I’ve always liked stories about lawyers and the law, “To Kill a Mockingbird,” starting me off in a big way in childhood. Being from the South, the book has always had a special resonance with me, and, really, who doesn’t love Atticus Finch — or Gregory Peck?
Now that I’m writing my own novels, I’ve learned to appreciate lawyerly books – and movies and TV — even more, not just as pure entertainment but also as little instruction manuals on how to tell rich and satisfying tales, no matter the genre..
When you pick up crime fiction, even bestsellers, the odds are about 50/50 that you’ll get both a well-done plot and fascinating characters.
But legal entertainment – books, movies and TV — is different. Characters and plot, of necessity, are closely intertwined, so that the story is carried by both. Think of Turow’s “Presumed Innocent,” for example, with its deep, multi-layered hero, Rusty Sabich, and a perfect plot that holds you right to the end. You can’t lose with a combination like that.
Part of the magic is that courtroom dramas are mysteries in and of themselves. The law, an arcane instrument at best, is a ready-made setup for suspense. Add defendants (people with BIG things to lose), prosecutors (those having righteousness on their side, at least some of the time), witnesses (folks holding pieces of the puzzle) and you almost always have strong, fully defined characters.
Finally, every courtroom has a ticking clock, which just makes the witches brew that much better.
Yes, some legal entertainment is deadly boring. But scoop up your average crime fiction and compare it to your average legal crime fiction and I bet you’ll find a difference.
Right now I’m watching “The Good Wife,” which stars Chris Noth as the wonderfully philandering Illinois State’s Attorney, Peter Florrick, and Julianna Margulies as his long-suffering wife and a defense lawyer to boot. I love the way the authors dump misery on Lockhart Gardner, the fictitious firm front and center in this thoroughly engaging story. It just gets worse and worse, yet LG is a firm you pull for – and, more than that, believe in. When they drink champagne after triumphing over yet another adversity, you sip the bubbly, too.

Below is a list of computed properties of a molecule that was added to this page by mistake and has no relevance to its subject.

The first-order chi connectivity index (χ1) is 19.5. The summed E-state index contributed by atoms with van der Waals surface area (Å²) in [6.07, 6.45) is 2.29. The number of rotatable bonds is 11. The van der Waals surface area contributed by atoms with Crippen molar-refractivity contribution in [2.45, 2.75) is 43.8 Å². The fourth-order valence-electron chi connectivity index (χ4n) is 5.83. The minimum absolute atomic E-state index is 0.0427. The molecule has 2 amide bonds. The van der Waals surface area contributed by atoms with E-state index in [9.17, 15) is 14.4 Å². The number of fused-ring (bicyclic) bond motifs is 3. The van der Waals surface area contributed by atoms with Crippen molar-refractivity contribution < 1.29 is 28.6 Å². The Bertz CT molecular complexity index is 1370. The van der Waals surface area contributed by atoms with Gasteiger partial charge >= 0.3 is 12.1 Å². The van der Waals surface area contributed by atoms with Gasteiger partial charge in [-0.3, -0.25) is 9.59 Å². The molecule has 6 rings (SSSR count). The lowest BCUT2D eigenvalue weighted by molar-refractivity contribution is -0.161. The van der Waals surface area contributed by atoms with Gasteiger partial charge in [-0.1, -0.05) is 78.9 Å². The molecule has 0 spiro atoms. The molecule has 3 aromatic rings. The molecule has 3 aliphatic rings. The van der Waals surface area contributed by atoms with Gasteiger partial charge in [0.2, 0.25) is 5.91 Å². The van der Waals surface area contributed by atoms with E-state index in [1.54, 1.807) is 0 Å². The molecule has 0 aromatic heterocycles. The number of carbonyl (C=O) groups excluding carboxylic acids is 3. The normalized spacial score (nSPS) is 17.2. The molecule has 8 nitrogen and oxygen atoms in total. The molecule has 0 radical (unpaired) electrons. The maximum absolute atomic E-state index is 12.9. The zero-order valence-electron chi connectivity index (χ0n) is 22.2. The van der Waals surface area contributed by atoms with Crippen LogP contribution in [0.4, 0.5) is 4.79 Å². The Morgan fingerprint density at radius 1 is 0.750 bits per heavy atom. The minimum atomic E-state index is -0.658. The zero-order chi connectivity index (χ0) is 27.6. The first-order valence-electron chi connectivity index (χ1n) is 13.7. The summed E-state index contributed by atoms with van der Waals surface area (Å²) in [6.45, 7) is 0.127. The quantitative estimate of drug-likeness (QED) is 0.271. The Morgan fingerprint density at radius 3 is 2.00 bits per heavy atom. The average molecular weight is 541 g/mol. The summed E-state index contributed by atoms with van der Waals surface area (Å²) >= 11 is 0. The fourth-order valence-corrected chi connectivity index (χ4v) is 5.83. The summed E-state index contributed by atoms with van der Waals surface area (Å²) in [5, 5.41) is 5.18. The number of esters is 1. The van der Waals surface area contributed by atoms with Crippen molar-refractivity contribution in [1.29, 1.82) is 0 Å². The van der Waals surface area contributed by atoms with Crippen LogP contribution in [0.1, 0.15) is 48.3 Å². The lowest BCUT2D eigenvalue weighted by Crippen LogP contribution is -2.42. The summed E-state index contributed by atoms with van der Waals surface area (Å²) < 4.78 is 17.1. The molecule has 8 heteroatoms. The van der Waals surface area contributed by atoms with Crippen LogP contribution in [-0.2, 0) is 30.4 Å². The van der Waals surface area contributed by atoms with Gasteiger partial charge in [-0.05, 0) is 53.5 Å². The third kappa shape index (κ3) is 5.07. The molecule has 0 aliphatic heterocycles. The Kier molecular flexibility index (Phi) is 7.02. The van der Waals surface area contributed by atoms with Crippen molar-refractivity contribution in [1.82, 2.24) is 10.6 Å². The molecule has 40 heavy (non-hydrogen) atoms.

You have to especially appreciate Will Gardner, a fully flawed but fundamentally decent man who trades both personal and professional knockout blows with avaricious prosecutors on a daily basis. How a guy like this can get up and go to work in the morning stumps even my innate optimism. But he is just one of a large and ever-changing troupe of characters, a swath of humanity that is painted with a wide palette and knowing brush.
Before this series, I watched “Suits” and “Silk,” both first-rate, the former American and the latter British. Both totally different from “The Good Wife” in all respects except for the superb plotting and characterizations. I hated for “Silk” to finish but completely agreed with the show’s producers and writers that they had a perfect ending. Kudos to them for refusing to be cajoled into extending the series beyond its natural life.
As far as “Suits,” I’m waiting for Netflix to load the last two seasons. A nice, tasty treat awaiting me.
On the print side, I just finished J. F. Freedman’s “Key Witness,” a book I read closely for its many plot twists and compelling characters. Mr. Freedman is also the author of “Against the Wind,” a much celebrated Literary Guild and Doubleday Book Club selection. This is my next read.
Over the past year, I’ve revisited many legal novels, including virtually all the original Grisham books. While it’s hard to find one that isn’t terrific — and instructive — I have to give “The Brethren” the gold star.
Wit, originality, unforgettable characters and a corker of a plot — how could you not be inspired to write even better after finishing it?
Some others I’ve been enjoying:
1. Michael Connelly’s Mickey Haller Series. The first book out was “The Lincoln Lawyer,” which was made into a great movie starring Matthew McConaughey. I find the series much lighter and more digestible than some of Connelly’s pure crime novels.
2. “Death on a High Floor,” by Charles Rosenberg. I’ve read this three times. That’s how good it is.
3. Randy Singer’s legal novels. He has nine by now, all excellent. His debut book, “Directed Verdict,” is somewhat of a classic.
4. The “Solomon vs. Lord” series by Paul Levine. Good characters, good plots, just good entertainment.
There are many, many many more terrific books and movies and TV shows — “Boston Legal” and “The Practice,” possibly the best ever, are left out of the above discussion solely because I haven’t yet sprung for the cost of buying these series on DVD and the last time I saw them was years ago.
“Rumpole of the Bailey,” Witness for the Prosecution,” “The Verdict,” “Anatomy of a Murder,” “Fracture,” “Judgement at Nuremberg,” and “My Cousin Vinny” I watch about every five years. They’re coming up again soon.
Ditto the Perri O’Shaughnessy books, as well as those of Nancy Taylor Rosenberg,Steve Martini, Linda Fairstein, Lisa Scottoline, William J. Coughlin, John Lescroart — and gee, Mom, are we there yet?
Knowing that I’ve failed to mention, well, a ton, I’ll conclude by saying the ones I’ve included above are a few that have been influencing my work of late by reminding me what a truly enthralling story includes.
And the list grows….